A statement of intent from the skipper

Kohli showed his mates how it is done

Virat Kohli's over-the-top celebration after bringing up his 21st career century wasn't an unusual sight. He has done it many times before and you will see it in future as well but this one carried a message beyond his pure personal delight.

It was a statement of intent if he told his team-mates 'this is how you do it', he warned his rivals, 'mess with me at your own peril' (remember Faf du Plessis' take on the best batsman?).

After twin batting debacles in the first Test, the Indian skipper gave a clarion call to his fellow batsmen to show intent in the middle. By intent he didn't just mean hitting boundaries. For him it was all about being positive out there in the middle. And he led by example not just in words but in deed as well.

"Intent doesn't really mean that you have to go out there and start playing shots from ball one," Kohli emphasised when asked to elaborate on it. "Intent is there in leaving the ball, in defending as well. Intent is about being vocal out there in calling. All those things count as intent. Just the way your body language, the way you are thinking about the game. It gets portrayed in your body language. People can tell if you are playing with intent or not. There will be tough moments, but I think even the tough moments one needs to overcome through intent," he explained.

All this and more was at show during Kohli's six and half hour stint spread over two days. Admittedly, it was a lot easier track to bat on than the one he encountered in Newlands. The absence of big lateral movement was right up his alley but still it was a quality attack that produced wicket-taking deliveries every now and then. He especially struggled with fast incoming deliveries and once narrowly survived an lbw shout off Lungi Ngidi, a thin inside edge saving the day for him on the second day in the final session. There were a handful of instances when he felt for the ball in the corridor but luckily the nick eluded him all the time.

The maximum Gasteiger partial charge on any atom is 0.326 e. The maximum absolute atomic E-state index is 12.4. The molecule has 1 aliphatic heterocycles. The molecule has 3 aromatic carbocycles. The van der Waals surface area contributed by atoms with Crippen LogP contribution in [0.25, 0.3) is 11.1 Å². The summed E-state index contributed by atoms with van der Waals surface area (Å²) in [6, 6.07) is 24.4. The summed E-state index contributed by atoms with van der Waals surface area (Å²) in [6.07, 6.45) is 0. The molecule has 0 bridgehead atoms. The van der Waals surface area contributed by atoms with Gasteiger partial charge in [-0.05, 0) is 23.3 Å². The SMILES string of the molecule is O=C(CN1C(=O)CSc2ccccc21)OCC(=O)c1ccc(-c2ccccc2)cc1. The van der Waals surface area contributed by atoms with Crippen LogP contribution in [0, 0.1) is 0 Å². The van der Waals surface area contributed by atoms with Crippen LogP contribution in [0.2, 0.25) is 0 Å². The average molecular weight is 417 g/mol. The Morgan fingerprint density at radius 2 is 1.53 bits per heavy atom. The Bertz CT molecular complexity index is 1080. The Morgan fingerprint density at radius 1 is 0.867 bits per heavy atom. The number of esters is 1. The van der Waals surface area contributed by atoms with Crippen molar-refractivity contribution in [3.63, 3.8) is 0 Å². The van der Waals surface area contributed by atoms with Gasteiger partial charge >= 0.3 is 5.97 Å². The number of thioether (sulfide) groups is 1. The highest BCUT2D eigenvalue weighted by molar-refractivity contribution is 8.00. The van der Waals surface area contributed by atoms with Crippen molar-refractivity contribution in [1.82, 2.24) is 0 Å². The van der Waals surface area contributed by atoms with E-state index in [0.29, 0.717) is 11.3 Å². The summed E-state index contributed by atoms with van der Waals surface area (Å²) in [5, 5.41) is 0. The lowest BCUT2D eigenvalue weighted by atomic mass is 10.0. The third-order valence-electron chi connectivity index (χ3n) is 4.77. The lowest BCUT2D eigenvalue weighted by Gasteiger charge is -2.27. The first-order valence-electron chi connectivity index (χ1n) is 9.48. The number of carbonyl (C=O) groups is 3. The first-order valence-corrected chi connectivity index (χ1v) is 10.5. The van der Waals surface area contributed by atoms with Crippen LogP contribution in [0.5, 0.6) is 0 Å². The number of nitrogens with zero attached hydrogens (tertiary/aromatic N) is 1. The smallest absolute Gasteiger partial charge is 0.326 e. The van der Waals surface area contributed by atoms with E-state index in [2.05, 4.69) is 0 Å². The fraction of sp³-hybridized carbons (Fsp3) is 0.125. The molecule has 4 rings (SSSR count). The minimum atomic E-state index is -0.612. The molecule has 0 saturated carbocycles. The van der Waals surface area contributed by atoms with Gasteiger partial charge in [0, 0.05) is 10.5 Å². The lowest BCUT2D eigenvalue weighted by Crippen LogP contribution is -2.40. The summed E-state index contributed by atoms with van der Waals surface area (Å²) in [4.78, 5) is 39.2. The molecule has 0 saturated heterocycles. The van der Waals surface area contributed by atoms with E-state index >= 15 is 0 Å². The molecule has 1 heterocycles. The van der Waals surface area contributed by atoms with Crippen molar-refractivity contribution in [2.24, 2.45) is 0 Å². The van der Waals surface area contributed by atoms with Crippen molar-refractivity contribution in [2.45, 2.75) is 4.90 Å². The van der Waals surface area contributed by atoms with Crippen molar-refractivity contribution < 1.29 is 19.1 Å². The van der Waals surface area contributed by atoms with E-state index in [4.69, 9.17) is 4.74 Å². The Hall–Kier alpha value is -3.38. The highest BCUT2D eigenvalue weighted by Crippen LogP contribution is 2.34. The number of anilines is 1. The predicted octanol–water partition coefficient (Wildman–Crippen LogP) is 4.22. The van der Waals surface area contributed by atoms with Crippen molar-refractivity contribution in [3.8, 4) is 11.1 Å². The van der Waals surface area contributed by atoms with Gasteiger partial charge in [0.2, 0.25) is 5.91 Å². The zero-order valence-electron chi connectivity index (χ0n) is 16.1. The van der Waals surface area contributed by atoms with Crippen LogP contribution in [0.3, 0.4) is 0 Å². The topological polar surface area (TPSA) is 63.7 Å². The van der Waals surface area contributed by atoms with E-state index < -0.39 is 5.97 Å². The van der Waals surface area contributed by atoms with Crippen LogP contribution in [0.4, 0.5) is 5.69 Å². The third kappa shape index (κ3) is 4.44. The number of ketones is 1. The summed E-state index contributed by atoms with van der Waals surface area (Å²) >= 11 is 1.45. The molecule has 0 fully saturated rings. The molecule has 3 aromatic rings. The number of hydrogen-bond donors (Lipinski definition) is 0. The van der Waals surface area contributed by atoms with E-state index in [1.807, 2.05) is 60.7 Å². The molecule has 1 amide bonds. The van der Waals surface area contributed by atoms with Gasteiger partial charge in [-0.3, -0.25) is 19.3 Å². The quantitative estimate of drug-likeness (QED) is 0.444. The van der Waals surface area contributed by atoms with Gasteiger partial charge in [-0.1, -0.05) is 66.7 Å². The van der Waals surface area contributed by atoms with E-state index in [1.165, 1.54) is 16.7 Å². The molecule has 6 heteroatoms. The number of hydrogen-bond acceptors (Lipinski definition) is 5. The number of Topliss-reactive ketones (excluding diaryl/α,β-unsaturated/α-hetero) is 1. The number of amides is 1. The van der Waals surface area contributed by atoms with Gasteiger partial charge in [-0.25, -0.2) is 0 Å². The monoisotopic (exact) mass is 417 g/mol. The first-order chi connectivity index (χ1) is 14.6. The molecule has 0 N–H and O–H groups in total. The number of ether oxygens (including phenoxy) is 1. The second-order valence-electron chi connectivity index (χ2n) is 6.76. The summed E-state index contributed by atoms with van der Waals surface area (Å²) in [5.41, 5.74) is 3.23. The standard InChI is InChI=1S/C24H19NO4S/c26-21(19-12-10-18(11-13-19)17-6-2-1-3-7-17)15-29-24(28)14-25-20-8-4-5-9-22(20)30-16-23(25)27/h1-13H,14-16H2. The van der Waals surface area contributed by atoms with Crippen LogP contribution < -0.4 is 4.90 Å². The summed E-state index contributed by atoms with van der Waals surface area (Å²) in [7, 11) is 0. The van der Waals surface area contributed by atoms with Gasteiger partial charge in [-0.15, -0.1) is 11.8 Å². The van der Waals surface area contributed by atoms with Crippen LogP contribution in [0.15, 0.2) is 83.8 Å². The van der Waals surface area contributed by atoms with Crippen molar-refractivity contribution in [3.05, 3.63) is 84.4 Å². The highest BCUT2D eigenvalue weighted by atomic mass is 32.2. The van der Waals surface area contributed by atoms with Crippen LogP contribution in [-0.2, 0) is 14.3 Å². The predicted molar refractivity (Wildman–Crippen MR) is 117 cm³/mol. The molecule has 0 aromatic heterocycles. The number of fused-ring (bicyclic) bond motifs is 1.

These typically plant seeds of doubt in a batsman's mind. Your feet movement becomes uncertain and your judgement of line and length gets affected. Not for Kohli though. He was quickly getting over those setbacks quickly. If he missed one on the off, he was prepared to dispatch the next through cover. If he failed to pick an in-ducking ball, he was ready to flick the next past mid-wicket. It's not like the other top-order batsmen don't know how to do it. They too have the technical acumen and game sense to come through such tests but where Kohli scores over them is in his fortitude.

"Defending or leaving the ball, you need precise footwork to do that and that only comes with a clear head and a positive intent in your head," he had said. "Being positive doesn't mean you are scoring off every ball. But it's understanding that you are in control of what you want to do. That's how I break down intent."

With wickets falling at regular intervals at the other end, and some in amateurish fashion, Kohli could so easily have gotten frustrated and thrown his wicket away. On another day, he may well have but not on this occasion. He was determined to ride over the bounce and tide over the challenge. And he did so with a certain swagger that received a pat from all South African players and a standing ovation from the sparse crowd.

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